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Bargaining with Two-Person-Groups - On the Insignificance of the Patient Partner

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  • Oliver Kirchkamp
  • Ulrike Vollstädt

Abstract

Although many real bargaining situations involve more than two people, much of the theoretical and experimental research concentrates on the two player situation. We study the simplest possible extension: four people (two two-person groups) of different patience bargain with each other. Theoretically, only the more patient member of each group should be relevant for the outcome. The less patient members would agree to any outcome and are, hence, irrelevant. We find, however, that the impact of the patient member can be quite small.

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Paper provided by CESifo Group Munich in its series CESifo Working Paper Series with number 4150.

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Date of creation: 2013
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Handle: RePEc:ces:ceswps:_4150

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Keywords: bargaining experiment; heterogeneous group members;

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  1. Nash, John, 1950. "The Bargaining Problem," Econometrica, Econometric Society, vol. 18(2), pages 155-162, April.
  2. J. Ochs & Alvin E. Roth, 1998. "An experimental study of sequential bargaining," Levine's Working Paper Archive 331, David K. Levine.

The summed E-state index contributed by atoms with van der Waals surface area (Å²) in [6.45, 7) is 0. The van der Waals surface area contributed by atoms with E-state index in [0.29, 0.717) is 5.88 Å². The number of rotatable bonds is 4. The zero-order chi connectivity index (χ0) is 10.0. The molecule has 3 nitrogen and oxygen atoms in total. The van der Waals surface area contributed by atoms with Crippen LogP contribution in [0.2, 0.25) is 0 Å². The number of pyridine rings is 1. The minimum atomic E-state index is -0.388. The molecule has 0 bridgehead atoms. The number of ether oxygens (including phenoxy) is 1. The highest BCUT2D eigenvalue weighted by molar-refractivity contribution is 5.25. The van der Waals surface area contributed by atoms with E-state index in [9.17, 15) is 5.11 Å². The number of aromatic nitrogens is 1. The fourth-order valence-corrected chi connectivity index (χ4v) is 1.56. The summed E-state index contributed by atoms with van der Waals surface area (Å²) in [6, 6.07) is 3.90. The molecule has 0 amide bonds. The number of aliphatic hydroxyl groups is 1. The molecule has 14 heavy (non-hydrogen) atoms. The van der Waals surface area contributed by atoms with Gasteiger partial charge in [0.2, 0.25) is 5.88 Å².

3. Urs Fischbacher, 2007. "z-Tree: Zurich toolbox for ready-made economic experiments," Experimental Economics, Springer, vol. 10(2), pages 171-178, June.
  4. Rubinstein, Ariel, 1985. "A Bargaining Model with Incomplete Information about Time Preferences," Econometrica, Econometric Society, vol. 53(5), pages 1151-72, September.
  5. Ariel Rubinstein, 2010. "Perfect Equilibrium in a Bargaining Model," Levine's Working Paper Archive 252, David K. Levine.
  6. Fehr, Ernst & Schmidt, Klaus M., 2010. "On inequity aversion: A reply to Binmore and Shaked," Journal of Economic Behavior & Organization, Elsevier, vol. 73(1), pages 101-108, January.
  7. Donna Harris & Benedikt Herrmann & Andreas Kontoleon, 2009. "`Two's Company, Three's a Group' The impact of group identity and group size on in-group favouritism," Discussion Papers 2009-13, The Centre for Decision Research and Experimental Economics, School of Economics, University of Nottingham.
  8. Greiner, Ben, 2004. "An Online Recruitment System for Economic Experiments," MPRA Paper 13513, University Library of Munich, Germany.
  9. Gary Bornstein & Ilan Yaniv, 1998. "Individual and Group Behavior in the Ultimatum Game: Are Groups More “Rational†Players?," Experimental Economics, Springer, vol. 1(1), pages 101-108, June.
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